• As an aid to understanding and monitoring the behavior of jointed rock masses, we have done a series of experiments on samples of Grouse Canyon tuff containing sawcut joints. The tuff was selected because it is under consideration as a disposal medium for nuclear wastes. The samples were instrumented to measure axial and transverse displacements and AE rates. Testing was done in a servocontrolled machine at displacement rates of 2 x 10{sup -5} in/sec, and confining pressures ranging from 1500 to 6000 psi. Four modes of slip on joints were identified. First, stable sliding accompanied by a steady rate ofmore » AE. Second, stick-slip with a sharp drop in load, large displacements but no premonitory AE or slip. Third, stick-slip, as in mode 2, but with premonitory AE and slip. Fourth, stable stick-slip where the load dropped and the displacements increased but the process was slow and culminated in stable sliding. Mode 4 exhibited premonitory AE and slip and after the event, a steady rate of AE during sliding. In all cases where premonitory slip or stable sliding occurred there was a corresponding occurrence of AE, indicating slip is related to damage to the joint surfaces and adjacent material. Monitoring AE would be a useful method of detecting slip and the extent of slip in modes 1, 3, and 4. Increasing slip rate leads to increasing AE rate. However, mode 2 stick-slip appears to be undetectable by this method.« less
  • We model a hydrothermal system as a discrete fracture/matrix system, using the integral finite difference code TOUGH and the best available data on the fracture and matrix properties of Topopah Spring densely welded tuff. These calculations will also be useful for the design of the underground facilities in the vicinity of the EBDT; e.g., in determining the volume of undisturbed rock required for each EBDT heater. After conceptualizing our model to be an infinitely long heater (either horizontal or vertical) which is orthogonally intersected by an infinite set of uniformly spaced fractures, we justify its applicability to both horizontal andmore » vertical heater emplacement. The calculations show that by the end of the full-power heating stage (t = 6 months), boiling in the rock results in complete desaturation out to a radius of r = 0.8 m from the heater axis, with partial desaturation occurring out to r = 1.8 m. Water vapor which does not leave the system via the borehole (to the drift) moves radially outward to the condensation zone lying 1.8--4.0 m from the heater axis. Gas pressures build up considerably within the matrix due to the low matrix permeability, but remain close to ambient within the fracture due to the high fracture permeability. At the end of the cooling stage (t = 24 months), the saturation in the matrix is below ambient for r < 3.0 m. Maximum temperature changes (above ambient) are 252.6{degree}C at the borehole wall, and 10.2{degree}C at a radial distance of 10.0 m from the heater axis. 32 refs., 17 figs., 2 tabs._« less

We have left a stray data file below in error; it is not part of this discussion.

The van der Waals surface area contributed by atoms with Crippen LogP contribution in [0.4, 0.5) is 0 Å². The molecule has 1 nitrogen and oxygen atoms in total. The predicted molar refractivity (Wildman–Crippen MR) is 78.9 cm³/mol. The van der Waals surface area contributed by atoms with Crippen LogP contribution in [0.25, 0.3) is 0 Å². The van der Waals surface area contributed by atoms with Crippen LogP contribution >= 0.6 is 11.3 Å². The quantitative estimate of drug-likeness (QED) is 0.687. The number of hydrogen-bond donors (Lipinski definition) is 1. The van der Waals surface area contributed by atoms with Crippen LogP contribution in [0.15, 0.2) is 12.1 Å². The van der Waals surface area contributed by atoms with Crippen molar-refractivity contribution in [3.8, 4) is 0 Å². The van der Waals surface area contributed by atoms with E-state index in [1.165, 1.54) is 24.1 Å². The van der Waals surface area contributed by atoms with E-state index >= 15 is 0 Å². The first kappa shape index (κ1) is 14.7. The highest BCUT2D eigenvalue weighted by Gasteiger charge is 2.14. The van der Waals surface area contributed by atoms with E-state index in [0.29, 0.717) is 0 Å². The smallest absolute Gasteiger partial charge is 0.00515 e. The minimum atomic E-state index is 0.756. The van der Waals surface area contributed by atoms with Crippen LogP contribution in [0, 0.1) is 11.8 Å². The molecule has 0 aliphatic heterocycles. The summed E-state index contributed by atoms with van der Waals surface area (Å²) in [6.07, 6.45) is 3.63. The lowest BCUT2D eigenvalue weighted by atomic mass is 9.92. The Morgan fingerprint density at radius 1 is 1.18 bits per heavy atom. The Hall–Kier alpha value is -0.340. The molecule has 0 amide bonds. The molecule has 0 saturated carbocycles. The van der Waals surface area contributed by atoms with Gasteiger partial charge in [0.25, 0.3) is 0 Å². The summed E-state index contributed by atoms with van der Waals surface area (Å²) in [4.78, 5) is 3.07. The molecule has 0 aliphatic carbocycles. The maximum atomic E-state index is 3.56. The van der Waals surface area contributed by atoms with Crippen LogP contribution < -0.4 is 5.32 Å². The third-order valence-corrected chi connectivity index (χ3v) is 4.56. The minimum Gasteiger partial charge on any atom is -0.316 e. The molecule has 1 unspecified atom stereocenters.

• In order to assess in situ joint permeability near waste repositories, it has been proposed that instrumentation holes with axes parallel to the joint plane be drilled. However, the drill holes after the normal stress across the joint. The resultant stress concentration decreases the joint aperture and can significantly affect the joint permeability. Different intersections of the hold axis relative to the joint plane were examined utilizing a plane-strain, elastic analysis. It was found that a tangential joint intersection minimized the normal stress change. Stress along the joint increased by 10 to 15 percent and the permeability-aperture product decreased tomore » 65 to 70 percent of its original flow.« less
  • Acoustic emission was monitored during plastic deformation under dead-weight tensile loading of polycrystalline aluminum, brass, copper, and steel. The acoustic emission data, both threshold-type and frequency-analysis type, were correlated with yield strength, stored elastic energy, strain hardening parameters, loading histories, diffusion processes, slip band motion and mosaic cell size. Major results are presented under the headings discontinuous yielding (Portevin--Le Chatelier Effect), parabolic strain hardening, and frequency analysis. The principal experimental techniques are also summarized. (auth)